The research contradicts expectations from travel industry leaders that most of Europe would be on the Government's green list. The findings put Spain, Greece, Italy and Cyprus - all of which are hugely popular with British tourists - on amber because of their high coronavirus rates. However, they could still turn green by June 28 - when the Government is set to carry out a review which could see nations moved between lists. The report, which has reportedly been circulated among figures in the travel industry, ranks 52 countries based on a series of coronavirus-related statistics. These include vaccination rates, infection rates and the extent of Covid-19 variants.

The report is said to read: 'The surest case for green must be Gibraltar. It has essentially zero cases of any type and the population is fully vaccinated. Israel must be the next most likely. Again, it has vaccinated close to its entire population and case numbers are below even last year's threshold.' The report contradicts previous expectations from industry leaders that most European countries would be in the Government's quarantine-free category.

Left - Sean Doyle

Johan Lundgren, easyJet's chief executive, said when asked if he expects destinations such as France, Spain, Portugal, Italy, Greece, Croatia, Cyprus and Turkey to be on the 'green' list: 'Yes, by the time we open up for travel on May 17 and if the Government continues to have the plan in place on the two-test system.'

Senior industry figures told MPs on the Transport Select Committee last week that the proposed traffic light system is 'too complex' while the overall strategy set out by ministers is 'very vague in many areas'. They also warned border control at airports is already 'unable to cope' with Covid checks despite passenger numbers being massively reduced due to the lockdown ban on non-essential international travel. They warned there will need to be a 'dramatic improvement in border performance if we are to increase passenger numbers' when flights do resume.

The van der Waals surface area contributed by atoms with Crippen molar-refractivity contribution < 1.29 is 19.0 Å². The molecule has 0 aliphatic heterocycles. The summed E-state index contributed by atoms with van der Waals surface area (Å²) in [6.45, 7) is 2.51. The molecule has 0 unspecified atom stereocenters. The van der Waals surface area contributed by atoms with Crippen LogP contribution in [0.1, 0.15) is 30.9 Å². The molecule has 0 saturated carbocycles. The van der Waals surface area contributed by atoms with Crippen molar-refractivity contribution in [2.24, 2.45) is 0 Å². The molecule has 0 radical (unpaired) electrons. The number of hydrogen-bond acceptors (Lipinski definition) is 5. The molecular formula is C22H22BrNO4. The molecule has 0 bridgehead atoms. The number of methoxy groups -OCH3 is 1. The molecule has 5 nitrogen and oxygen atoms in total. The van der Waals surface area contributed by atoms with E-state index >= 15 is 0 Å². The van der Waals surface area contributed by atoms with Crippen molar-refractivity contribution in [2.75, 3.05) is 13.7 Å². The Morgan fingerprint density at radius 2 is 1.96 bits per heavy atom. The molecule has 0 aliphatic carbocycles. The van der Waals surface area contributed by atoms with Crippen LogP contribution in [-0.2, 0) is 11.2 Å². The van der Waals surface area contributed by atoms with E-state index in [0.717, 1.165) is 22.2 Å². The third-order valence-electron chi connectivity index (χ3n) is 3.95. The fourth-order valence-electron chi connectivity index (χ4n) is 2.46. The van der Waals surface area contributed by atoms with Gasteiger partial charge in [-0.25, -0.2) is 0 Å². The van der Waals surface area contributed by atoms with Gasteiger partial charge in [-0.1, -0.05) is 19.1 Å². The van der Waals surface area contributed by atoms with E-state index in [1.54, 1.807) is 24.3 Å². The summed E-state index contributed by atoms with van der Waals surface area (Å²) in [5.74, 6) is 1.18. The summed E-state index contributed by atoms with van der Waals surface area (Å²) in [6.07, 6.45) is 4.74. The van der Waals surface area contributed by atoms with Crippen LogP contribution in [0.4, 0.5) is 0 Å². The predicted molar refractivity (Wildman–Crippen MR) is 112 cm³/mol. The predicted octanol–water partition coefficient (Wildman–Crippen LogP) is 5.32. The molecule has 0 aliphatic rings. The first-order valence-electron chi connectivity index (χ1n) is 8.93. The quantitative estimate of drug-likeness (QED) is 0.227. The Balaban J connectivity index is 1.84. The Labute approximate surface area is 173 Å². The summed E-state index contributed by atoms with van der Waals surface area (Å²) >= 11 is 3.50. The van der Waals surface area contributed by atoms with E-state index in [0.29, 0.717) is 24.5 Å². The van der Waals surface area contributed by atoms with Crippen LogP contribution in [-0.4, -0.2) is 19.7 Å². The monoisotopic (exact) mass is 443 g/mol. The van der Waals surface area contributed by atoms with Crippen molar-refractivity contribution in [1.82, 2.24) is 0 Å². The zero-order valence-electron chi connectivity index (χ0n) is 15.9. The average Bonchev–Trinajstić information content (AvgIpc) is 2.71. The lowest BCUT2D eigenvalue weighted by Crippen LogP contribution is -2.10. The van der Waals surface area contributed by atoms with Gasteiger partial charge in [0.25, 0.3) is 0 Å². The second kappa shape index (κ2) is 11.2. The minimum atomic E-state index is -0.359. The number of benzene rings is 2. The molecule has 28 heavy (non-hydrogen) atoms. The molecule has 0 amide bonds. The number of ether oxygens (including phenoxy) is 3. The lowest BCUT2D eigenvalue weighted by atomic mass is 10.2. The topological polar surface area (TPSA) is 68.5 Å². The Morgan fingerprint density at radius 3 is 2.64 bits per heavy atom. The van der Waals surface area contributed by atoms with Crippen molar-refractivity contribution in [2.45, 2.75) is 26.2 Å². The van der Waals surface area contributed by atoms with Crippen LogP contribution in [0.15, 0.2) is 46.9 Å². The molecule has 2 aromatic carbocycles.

Meanwhile, British Airways boss Sean Doyle added the continued success of the vaccine rollout in the UK and the US could allow for a transatlantic travel corridor to be put in place. Last month, experts said London and Washington were already discussing piloting a bilateral safe travel scheme between the two countries. Mr Doyle, who was speaking at an online industry event, also said the firm would be offering £60 PCR tests to its customers amid concerns the bill charged by some testing firms of approximately £120 could price many families out of a trip abroad. His comments reflect the announcement made by testing firm Randox who said last week it would be offering £60 tests through partnering airlines in a bid to aid the sector's recovery.

The 'traffic light' system would see countries classed as either green, amber or red - depending on the threat they pose of fuelling the pandemic. It was yesterday revealed that only eight countries are set to feature on the government's green travel list, including Gibraltar, Israel, Iceland and the US.